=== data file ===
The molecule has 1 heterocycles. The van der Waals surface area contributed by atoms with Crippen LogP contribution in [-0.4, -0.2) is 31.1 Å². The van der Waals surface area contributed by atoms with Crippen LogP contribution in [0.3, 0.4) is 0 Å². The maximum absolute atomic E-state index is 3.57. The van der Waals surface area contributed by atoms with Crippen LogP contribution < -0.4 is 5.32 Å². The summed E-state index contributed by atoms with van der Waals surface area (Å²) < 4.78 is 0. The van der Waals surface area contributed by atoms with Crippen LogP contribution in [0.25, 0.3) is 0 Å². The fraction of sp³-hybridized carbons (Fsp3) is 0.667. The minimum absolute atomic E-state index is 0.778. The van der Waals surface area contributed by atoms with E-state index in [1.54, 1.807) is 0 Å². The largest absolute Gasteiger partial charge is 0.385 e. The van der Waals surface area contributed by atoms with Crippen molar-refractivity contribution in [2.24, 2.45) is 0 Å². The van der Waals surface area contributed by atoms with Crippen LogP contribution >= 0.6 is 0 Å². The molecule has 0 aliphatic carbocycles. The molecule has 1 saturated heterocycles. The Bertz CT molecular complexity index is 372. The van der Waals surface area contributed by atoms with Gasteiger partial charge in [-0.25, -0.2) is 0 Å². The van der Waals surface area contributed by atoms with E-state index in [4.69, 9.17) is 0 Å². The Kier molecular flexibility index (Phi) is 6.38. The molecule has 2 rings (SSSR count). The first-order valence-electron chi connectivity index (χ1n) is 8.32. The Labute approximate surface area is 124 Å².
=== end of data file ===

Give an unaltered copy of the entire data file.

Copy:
The molecule has 1 heterocycles. The van der Waals surface area contributed by atoms with Crippen LogP contribution in [-0.4, -0.2) is 31.1 Å². The van der Waals surface area contributed by atoms with Crippen LogP contribution in [0.3, 0.4) is 0 Å². The maximum absolute atomic E-state index is 3.57. The van der Waals surface area contributed by atoms with Crippen LogP contribution < -0.4 is 5.32 Å². The summed E-state index contributed by atoms with van der Waals surface area (Å²) < 4.78 is 0. The van der Waals surface area contributed by atoms with Crippen LogP contribution in [0.25, 0.3) is 0 Å². The fraction of sp³-hybridized carbons (Fsp3) is 0.667. The minimum absolute atomic E-state index is 0.778. The van der Waals surface area contributed by atoms with E-state index in [1.54, 1.807) is 0 Å². The largest absolute Gasteiger partial charge is 0.385 e. The van der Waals surface area contributed by atoms with Crippen molar-refractivity contribution in [2.24, 2.45) is 0 Å². The van der Waals surface area contributed by atoms with Crippen LogP contribution >= 0.6 is 0 Å². The molecule has 0 aliphatic carbocycles. The molecule has 1 saturated heterocycles. The Bertz CT molecular complexity index is 372. The van der Waals surface area contributed by atoms with Gasteiger partial charge in [-0.25, -0.2) is 0 Å². The van der Waals surface area contributed by atoms with E-state index in [4.69, 9.17) is 0 Å². The Kier molecular flexibility index (Phi) is 6.38. The molecule has 2 rings (SSSR count). The first-order valence-electron chi connectivity index (χ1n) is 8.32. The Labute approximate surface area is 124 Å².